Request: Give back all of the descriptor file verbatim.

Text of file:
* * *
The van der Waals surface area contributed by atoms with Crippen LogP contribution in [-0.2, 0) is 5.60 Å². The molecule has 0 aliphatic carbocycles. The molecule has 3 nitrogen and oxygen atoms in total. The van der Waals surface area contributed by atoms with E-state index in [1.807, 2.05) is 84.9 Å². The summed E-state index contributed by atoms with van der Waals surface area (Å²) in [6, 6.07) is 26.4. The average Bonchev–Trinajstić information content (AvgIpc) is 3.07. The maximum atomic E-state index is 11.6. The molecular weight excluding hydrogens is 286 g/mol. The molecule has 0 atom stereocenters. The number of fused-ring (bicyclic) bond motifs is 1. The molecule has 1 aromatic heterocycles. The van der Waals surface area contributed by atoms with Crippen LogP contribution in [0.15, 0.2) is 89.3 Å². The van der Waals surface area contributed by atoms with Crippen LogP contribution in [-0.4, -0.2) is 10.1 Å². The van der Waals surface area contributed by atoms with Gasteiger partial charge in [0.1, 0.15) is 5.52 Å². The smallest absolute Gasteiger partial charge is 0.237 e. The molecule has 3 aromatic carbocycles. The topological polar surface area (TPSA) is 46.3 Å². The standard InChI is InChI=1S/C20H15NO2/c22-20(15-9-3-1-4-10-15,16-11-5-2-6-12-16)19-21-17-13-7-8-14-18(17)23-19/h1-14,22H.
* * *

The van der Waals surface area contributed by atoms with Crippen LogP contribution in [-0.2, 0) is 5.60 Å². The molecule has 0 aliphatic carbocycles. The molecule has 3 nitrogen and oxygen atoms in total. The van der Waals surface area contributed by atoms with E-state index in [1.807, 2.05) is 84.9 Å². The summed E-state index contributed by atoms with van der Waals surface area (Å²) in [6, 6.07) is 26.4. The average Bonchev–Trinajstić information content (AvgIpc) is 3.07. The maximum atomic E-state index is 11.6. The molecular weight excluding hydrogens is 286 g/mol. The molecule has 0 atom stereocenters. The number of fused-ring (bicyclic) bond motifs is 1. The molecule has 1 aromatic heterocycles. The van der Waals surface area contributed by atoms with Crippen LogP contribution in [0.15, 0.2) is 89.3 Å². The van der Waals surface area contributed by atoms with Crippen LogP contribution in [-0.4, -0.2) is 10.1 Å². The van der Waals surface area contributed by atoms with Gasteiger partial charge in [0.1, 0.15) is 5.52 Å². The smallest absolute Gasteiger partial charge is 0.237 e. The molecule has 3 aromatic carbocycles. The topological polar surface area (TPSA) is 46.3 Å². The standard InChI is InChI=1S/C20H15NO2/c22-20(15-9-3-1-4-10-15,16-11-5-2-6-12-16)19-21-17-13-7-8-14-18(17)23-19/h1-14,22H.